Falcon was another prototype locomotive built by Brush and she was introduced in 1961. She was fitted with two MD655 engines, developing 2,800 bhp, with a top speed of 100 mph. She was initially put to use on the Midland and Eastern regions before being transferred to the Western Region where, on one of her first road trials, she hauled a trailing load of 628 tons up the Lickey incline, unassisted and from a standing start. This was indeed no mean feat! In April 1962 Falcon was allocated to Sheffield Darnall Shed from where she often operated the Sheffield Pullman. At the end of 1963 the loco was returned to the Brush Works where it stayed until early 1965. When she finally emerged, in standard BR two-tone green livery, she was allocated to the Western Region again where she would remain for the rest of her serviceable life. She was eventually purchased by BR in 1971 at which point she became the only member of Class 53, was painted in BR standard blue livery and was fitted with train air brakes only. She was also given the running number D1200. From this moment onwards the loco was used exclusively on freight traffic and, between 1973 and 1975, she saw less and less work until she was finally withdrawn in October 1975 and broken up five months later.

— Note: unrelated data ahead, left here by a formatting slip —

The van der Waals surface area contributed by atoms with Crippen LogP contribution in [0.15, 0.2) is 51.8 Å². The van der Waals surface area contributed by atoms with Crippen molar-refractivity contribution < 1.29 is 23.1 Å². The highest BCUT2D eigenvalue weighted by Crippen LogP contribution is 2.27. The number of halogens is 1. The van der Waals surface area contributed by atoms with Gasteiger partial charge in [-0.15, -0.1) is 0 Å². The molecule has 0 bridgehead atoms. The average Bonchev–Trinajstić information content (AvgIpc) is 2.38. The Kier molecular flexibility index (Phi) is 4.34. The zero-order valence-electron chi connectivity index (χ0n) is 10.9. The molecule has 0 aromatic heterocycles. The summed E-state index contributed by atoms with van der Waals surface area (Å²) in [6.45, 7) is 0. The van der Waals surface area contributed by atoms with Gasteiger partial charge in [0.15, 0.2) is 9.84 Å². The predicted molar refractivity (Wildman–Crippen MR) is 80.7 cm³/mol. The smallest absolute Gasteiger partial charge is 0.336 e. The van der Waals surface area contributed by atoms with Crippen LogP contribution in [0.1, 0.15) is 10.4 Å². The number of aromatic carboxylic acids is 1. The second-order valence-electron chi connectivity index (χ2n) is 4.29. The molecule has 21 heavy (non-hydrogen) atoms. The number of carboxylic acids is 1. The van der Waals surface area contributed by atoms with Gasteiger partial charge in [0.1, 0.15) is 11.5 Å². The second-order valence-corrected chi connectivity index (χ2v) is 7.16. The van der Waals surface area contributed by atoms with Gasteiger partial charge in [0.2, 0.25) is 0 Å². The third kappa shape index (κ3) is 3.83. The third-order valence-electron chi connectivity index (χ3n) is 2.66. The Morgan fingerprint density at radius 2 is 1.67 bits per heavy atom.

Our model is by Heljan and depicts her in her BR days. She has, therefore, been weathered to suit her mostly freight traffic duties and has also been fitted with a Howes sound decoder.

D0260 Lion

Lion was built in 1962 by a consortium of three major traction companies: The Birmingham Railway Carriage & Wagon Company (BRCW), Sulzer Brothers and Associated Electrical Industries (AEI). It could be argued that she was one of the most handsome diesel locomotives ever built, with her gold-lined white livery, however impractical this might be for a diesel locomotive. She was fitted with a 12LDA28A engine developing 2,750 bhp and giving her a top speed of 100 mph. She was initially allocated to Swindon and operated trains between Paddington and Cheltenham. In 1963 she was allocated to Finsbury Park from where she spent much of her time on local trains with the occasional duty on the Master Cutler and Yorkshire Pullman. Lion suffered several major mechanical problems at a time when the BRCW company was falling into deep financial trouble. She was, therefore, taken to the BR workshops at Doncaster for evaluation in 1963 but, following only a short stay there and after only a year in traffic, she was taken to the BRCW works at Smethwick where she was broken up and all of the major components returned to their relevant makers for possible re-use.